We compared the mean scores of all outcomes to normative general population values. Overall, levels of perceived stress, depression, anxiety, sleep quality and QoL were comparable to normative values [31, 4346]. This suggests our questionnaire data are valid when compared to normative values.

A strength of this study is the assessment of QoL at baseline and follow-up, providing information about changes in QoL over time. Limitations include selective participation and the lack of baseline and short-term data for perceived stress, mood symptoms and sleep quality. As a result we do not know if the intervention had any short-term effects on these outcomes.

Despite promising short-term effects on body weight and QoL, we were unable to detect effects of a lifestyle intervention on levels of perceived stress, mood symptoms, sleep quality and Qol in women with obesity and infertility five years after randomization. However, future research regarding lifestyle intervention should investigate long-term effects on these outcomes, and whether effects on mental well-being depend on weight loss, since mental well-being and good sleep quality are determinants of daily functioning and may lead to improved cardiometabolic health. In future research regarding lifestyle interventions, high attrition rates should be anticipated in power calculations, consequently increasing the number of initial participants. Furthermore, since selective participation leads to difficulties in the evaluation of the effectiveness and the generalizability of the results, novel strategies are needed to engage study subjects to participate in follow-up measurements.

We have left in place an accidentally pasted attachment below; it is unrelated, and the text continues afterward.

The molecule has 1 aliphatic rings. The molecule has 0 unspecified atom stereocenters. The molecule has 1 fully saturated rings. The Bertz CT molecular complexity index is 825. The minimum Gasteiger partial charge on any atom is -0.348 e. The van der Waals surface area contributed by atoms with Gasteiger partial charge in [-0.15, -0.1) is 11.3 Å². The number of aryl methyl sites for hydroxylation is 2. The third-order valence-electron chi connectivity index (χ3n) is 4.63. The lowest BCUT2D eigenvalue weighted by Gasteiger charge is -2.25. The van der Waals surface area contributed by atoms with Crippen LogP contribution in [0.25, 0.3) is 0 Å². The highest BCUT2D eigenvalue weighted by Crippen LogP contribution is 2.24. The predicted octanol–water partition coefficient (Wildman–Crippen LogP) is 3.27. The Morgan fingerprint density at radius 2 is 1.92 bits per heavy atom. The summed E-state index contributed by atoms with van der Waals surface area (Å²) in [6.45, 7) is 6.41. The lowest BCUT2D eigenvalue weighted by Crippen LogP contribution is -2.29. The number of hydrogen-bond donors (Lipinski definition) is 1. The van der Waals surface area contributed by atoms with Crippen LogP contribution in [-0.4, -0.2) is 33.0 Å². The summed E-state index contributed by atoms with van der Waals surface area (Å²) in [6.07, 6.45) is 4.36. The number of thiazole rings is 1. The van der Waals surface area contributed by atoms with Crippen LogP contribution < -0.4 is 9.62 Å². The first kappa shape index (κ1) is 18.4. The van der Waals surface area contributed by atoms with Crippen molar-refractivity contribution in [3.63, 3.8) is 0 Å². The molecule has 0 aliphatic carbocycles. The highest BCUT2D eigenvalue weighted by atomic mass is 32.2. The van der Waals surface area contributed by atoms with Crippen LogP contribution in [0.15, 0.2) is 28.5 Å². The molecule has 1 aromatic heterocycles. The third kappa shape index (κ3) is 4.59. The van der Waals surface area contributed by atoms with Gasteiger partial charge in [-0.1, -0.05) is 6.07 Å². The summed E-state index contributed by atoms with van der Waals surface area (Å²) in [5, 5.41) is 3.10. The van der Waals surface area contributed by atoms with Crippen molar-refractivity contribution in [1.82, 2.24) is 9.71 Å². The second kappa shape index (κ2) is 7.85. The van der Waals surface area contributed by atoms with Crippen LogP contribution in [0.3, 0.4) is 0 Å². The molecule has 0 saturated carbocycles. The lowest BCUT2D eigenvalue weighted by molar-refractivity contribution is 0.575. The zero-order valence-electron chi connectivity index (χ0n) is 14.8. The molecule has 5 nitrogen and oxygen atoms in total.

Supporting information

S1 Table. Mean scores (Standard Error) of symptoms of depression, anxiety and perceived stress, the mean difference between women with at least one child and women with no children, assessed with student t-tests.

Scores can range from 0 to 21 for symptoms of depression and anxiety, and from 0 to 40 for perceived stress levels with higher scores indicating more symptoms.

https://doi.org/10.1371/journal.pone.0212914.s001

(DOCX)

S2 Table. Mean scores (Standard Error) of sleep quality, the mean difference between women with at least one child and women with no children, assessed with student t-tests.

The total score ranges from 0 to 21 where higher scores represent worse sleep quality.

https://doi.org/10.1371/journal.pone.0212914.s002

(DOCX)

S3 Table. Mean scores (Standard Error) on questionnaires assessing quality of life, mean difference between women with at least one child and women with no children, assessed with student t-tests.

The scores range from 0 to 100, with higher scores indicating better QoL.

https://doi.org/10.1371/journal.pone.0212914.s003

(DOCX)

Acknowledgments

We thank all women who participated in the LIFEstyle study and the follow-up visit. We thank all students, PhD students, research nurses, and other research personnel involved in the LIFEstyle study and follow-up visit.